4 Answers | Add Yours
Macbeth's fatal flaw in the play is unchecked ambition, that is a desire for power and position, namely to be king, which is more important to him than anything else in life. He is willing to give up everything that he has in his life in order to possess the crown to sit on the throne.
Yes, the ladies in the play do have something to do with it. The ladies include, the witches, the three in the beginning, as well as the queen of the witches, Hecate, and Lady Macbeth.
What happens to Macbeth is a combination of events that lead to the opportunity to seize power. He is influenced by the women in the play, the witches, who give him a prophecy that contains information that he will be king of Scotland. The witches don't give him a time table for his ascension to the throne, just that his future holds this for him.
"The witches in Macbeth are present in only four scenes in the play, but Macbeth's fascination with them motivates much of the play's action."
He becomes so thrilled with the idea that he will be king, that he begins to think that he should be king right now. Even though he has been a loyal servant to King Duncan, he becomes angry when he sees the king elevate his son Malcolm and proclaim him as the heir apparent to the throne of Scotland.
Macbeth is also influenced by his wife, Lady Macbeth. In fact after Macbeth has thought about killing King Duncan, and had time to consider the witches prophecy, he decides that he doesn't want to kill the king. Then once he tells his wife about the prophecy, she becomes so thrilled with the idea of being queen that she begs and pleads with him to convince him that he should kill the king, that he will have a singular opportunity when the king visits their home that evening. It is perfect, she says, a once in a lifetime opportunity.
"The extent of Lady Macbeth's power over her husband is debated. Some critics blame Lady Macbeth for precipitating Macbeth's moral decline and ultimate downfall. Others argue that, while Lady Macbeth appears to be increasingly guilt-ridden as the play progresses as evidenced by her sleepwalking episodes, Macbeth becomes increasingly murderous."
Then, she actually insults him, demeans him, accuses him of being less than a man if he doesn't have the courage to kill the king. She is so vicious towards Macbeth that he finally agrees to kill the king.
Once he does kill the king, he begins to unravel, mentally and emotionally. As a king, he is stricken with a serious case of paranoia. He believes that everyone is trying to kill him to take his throne, so he keeps murdering. First he gets rid of Banquo, unfortunately, the killers don't kill Fleance, who is e Banquo's son. Then after he goes to see the witches again, he is given another set of prophecies, and he decides to kill Macduff. He sends murders to kill Macduff, he is not at home, so the murderers kill his entire family instead.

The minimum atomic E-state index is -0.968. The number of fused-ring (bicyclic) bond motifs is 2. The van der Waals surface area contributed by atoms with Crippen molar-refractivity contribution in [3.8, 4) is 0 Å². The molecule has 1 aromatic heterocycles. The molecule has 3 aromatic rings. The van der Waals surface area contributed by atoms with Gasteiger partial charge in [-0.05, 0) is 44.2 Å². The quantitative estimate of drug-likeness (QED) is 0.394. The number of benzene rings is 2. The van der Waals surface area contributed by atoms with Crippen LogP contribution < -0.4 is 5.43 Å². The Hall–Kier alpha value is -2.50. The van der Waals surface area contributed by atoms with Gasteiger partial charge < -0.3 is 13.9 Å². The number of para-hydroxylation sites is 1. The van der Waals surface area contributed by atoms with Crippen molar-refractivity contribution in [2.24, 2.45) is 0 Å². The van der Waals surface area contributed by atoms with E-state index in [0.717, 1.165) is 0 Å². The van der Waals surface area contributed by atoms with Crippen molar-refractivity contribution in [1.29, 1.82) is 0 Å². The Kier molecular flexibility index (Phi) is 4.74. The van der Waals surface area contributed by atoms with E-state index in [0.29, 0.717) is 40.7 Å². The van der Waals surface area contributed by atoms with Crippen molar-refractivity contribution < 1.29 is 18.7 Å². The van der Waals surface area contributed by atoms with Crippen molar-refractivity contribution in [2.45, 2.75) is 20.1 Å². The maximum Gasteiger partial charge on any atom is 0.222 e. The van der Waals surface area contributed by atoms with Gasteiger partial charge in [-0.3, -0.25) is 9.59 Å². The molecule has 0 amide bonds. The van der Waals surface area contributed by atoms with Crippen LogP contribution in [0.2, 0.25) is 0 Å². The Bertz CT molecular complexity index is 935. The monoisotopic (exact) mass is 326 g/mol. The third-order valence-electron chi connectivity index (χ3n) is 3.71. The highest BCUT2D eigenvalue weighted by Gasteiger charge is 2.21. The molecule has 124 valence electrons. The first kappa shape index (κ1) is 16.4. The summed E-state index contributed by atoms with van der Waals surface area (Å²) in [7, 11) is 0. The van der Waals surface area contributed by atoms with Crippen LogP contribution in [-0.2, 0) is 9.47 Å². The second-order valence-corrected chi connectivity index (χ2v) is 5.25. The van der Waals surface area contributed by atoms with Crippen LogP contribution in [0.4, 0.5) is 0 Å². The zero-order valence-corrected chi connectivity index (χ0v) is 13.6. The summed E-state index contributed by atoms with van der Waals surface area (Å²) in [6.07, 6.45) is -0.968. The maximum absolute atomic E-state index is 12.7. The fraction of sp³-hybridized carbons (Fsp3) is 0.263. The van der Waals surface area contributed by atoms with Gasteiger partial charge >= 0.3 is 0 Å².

All of Macbeth's activities as king contribute to his doom or his undoing. He is a terrible king, a tyrant who is feared. Malcolm, the rightful heir to the throne, joins forces with Macduff and the King of England who provides soldiers. Macbeth is confronted by Macduff, the only man capable of killing him, and he is killed and Malcolm is put on the throne.
"In a tragedy, once a character recognizes their flaw, they either work to reverse the problems they've caused, or they die."
Exactly, Macbeth realises his flaw is ambition, he doesn't work to reverse the problems he's caused and this eventually leads to his death.
Ambition IS his tragic flaw.
Macbeth's tragic flaw like Duncan is that he is too trusting. He trusted the witches and it plays with the motif that everything is not as it seems. This is what caused his defeat at the end of the play. Like akatami says, "In a tragedy, once a character recognizes their flaw, they either work to reverse the problems they've caused, or they die."
I know this is confusing to actually grasp, and it does indeed seem like ambition IS Macbeth's great flaw, but it isn't. This concept is highily misunderstood, but although ambition leads him to his defeat and is a flaw when they say tragic flaw what they are referring to is the idea akatami suggests. In a tragedy the flaw is what leads him to his ULTIMATE DOWNFALL. Yes ambition is the cause and is part of the whole reel, but in the end, right before the end he discovers the withches betrayed him. You know how they say this play is about betrayal? Thats the thing, the witches betray him, and his flaw was that he was too trusting. Well either that or ambition....... ask your teacher why don't you? Thats what I studied, and passed on, but like honestly I'm still confused because all over google they say it was ambition, and I'm all my teacher gave us a lecture on how he was too trusting....
aargh I hate Shakespere.....-_-
Macbeth's tragic flaw is NOT ambition, because he does not change the way that he acts after he realizes that he is too ambitious in Act 1 Scene 3. In a tragedy, once a character recognizes their flaw, they either work to reverse the problems they've caused, or they die. Since Macbeth only makes more problems after he realizes he is too ambitious, it is NOT his flaw. This is a common misconception, but do not believe it.
We’ve answered 319,190 questions. We can answer yours, too.Ask a question